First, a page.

The Prime Minister, Hanna Suchocka, clearly shocked by the vote, promptly handed in her resignation to President Lech Walesa. By early evening, however, it was not clear whether Mr Walesa would accept it. With no obvious alternative in sight, there was speculation that the President might ask Ms Suchocka to remain in office while significantly reshuffling her cabinet. Other options being discussed included the appointment of a new prime minister - Poland's sixth since the end of Communist rule in 1989 - or the dissolution of the Sejm (parliament) and fresh elections.
Yesterday's vote of no confidence was put forward by MPs belonging to the Solidarity movement in protest over the government's austere economic reform programmes under which many ordinary working people have been badly hit.
Its immediate cause lay in the government's refusal to cave in to pay demands earlier this month by striking teachers and public health workers. It also reflected the feeling among many Poles that life had become harder rather than better over the past four years. 'We are convinced that the Cabinet has lost the ability to govern,' said Alojzy Pietrzyk, the Solidarity MP who presented the no-confidence motion. 'And in the end, it is better to dismiss the government than to have a general strike,' he added - referring to the wider strike action planned by the trade union if the government had survived.
Ms Suchocka, seen by many to have contributed to a period of stability and even modest economic upswing during her 10 months in office, condemned the vote as irresponsible. 'It looks to me as though we are jumping off a diving board without checking to see whether there is any water in the swimming pool,' she told the Sejm.
'The (good) work started by this government has been stopped,' she said, adding that crucial elements of Poland's economic reform programme would now be delayed and potential foreign investors discouraged.
Ironically, Ms Suchocka's downfall could have been averted had Zbigniew Dyka, her former justice minister, not inexplicably failed to have turned up for the vote. With 445 MPs in the chamber, the motion needed 223 votes (an absolute majority) to be carried - and that was the exact number it won.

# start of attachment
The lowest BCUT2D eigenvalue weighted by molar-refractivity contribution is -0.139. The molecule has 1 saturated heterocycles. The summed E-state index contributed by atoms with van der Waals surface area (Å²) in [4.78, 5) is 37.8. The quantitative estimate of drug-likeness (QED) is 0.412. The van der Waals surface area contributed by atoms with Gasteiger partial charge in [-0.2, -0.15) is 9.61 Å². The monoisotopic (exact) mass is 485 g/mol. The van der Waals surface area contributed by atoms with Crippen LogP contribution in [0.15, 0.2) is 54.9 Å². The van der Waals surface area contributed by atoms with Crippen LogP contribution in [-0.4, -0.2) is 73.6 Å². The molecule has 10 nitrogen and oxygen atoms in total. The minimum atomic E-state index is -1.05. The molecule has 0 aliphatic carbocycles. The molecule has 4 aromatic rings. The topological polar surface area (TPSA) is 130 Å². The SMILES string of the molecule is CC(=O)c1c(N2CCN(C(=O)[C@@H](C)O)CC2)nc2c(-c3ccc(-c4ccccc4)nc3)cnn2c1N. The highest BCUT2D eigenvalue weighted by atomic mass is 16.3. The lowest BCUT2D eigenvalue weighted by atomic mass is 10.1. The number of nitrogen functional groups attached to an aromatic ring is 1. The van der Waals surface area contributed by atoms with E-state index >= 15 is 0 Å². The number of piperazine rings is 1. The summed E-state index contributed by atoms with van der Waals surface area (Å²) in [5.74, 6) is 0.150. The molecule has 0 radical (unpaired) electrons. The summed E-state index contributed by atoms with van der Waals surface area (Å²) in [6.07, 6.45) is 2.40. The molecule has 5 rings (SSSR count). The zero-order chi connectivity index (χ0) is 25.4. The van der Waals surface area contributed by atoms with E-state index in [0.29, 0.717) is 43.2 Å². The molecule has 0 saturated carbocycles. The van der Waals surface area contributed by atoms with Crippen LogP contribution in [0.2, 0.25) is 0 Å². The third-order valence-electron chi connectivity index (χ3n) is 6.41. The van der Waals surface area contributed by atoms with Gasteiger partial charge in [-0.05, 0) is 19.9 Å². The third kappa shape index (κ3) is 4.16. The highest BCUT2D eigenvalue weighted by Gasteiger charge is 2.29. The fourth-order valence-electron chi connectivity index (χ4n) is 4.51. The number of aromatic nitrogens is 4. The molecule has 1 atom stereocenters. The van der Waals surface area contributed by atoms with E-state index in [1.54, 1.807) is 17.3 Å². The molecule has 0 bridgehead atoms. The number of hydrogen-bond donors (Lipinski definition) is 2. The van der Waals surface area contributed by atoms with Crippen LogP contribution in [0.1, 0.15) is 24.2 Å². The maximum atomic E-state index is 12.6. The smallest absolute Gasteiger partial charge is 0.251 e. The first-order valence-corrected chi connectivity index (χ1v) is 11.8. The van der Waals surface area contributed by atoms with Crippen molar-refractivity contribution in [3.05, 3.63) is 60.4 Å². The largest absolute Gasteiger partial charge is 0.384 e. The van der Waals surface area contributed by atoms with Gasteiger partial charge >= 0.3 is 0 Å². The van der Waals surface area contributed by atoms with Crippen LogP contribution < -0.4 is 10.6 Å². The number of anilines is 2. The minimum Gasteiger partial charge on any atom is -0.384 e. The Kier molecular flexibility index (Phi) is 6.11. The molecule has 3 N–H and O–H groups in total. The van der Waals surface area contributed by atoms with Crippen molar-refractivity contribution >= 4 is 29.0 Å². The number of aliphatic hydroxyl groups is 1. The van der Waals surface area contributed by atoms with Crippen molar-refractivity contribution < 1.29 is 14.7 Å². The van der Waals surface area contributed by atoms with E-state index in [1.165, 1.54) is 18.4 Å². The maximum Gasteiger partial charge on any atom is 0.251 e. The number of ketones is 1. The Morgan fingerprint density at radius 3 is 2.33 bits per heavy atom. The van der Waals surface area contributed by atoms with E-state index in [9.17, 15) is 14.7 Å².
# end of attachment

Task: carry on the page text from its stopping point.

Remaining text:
Almost immediately after the government fell, Ms Suchocka and leaders of Poland's main political parties held emergency talks with President Walesa in order to try to resolve the crisis. With 29 parties represented in the Sejm, working governments can only be formed through coalitions. No immediate alternative to Ms Suchocka's six-party coalition was apparent.
President Walesa, who praised Ms Suchocka as the best prime minister Poland had had since 1989, nevertheless appeared confident. 'I have a solution for every situation,' he said after watching the Sejm vote. Asked what it was, he said: 'Always a better one.'
Although the collapse of the government would lead to delay in the implementation of Poland's economic reform programmes, it would not necessarily lead to a reversal. 'If a new government disregards budgetary discipline, three years of Poland's achievements could be undone,' said Ian Hume, the World Bank's representative in Warsaw. 'But my basic belief is that there is no need to panic because the economy is recovering, even in the state sector, and should continue to grow.'
(Photograph omitted)Reuse content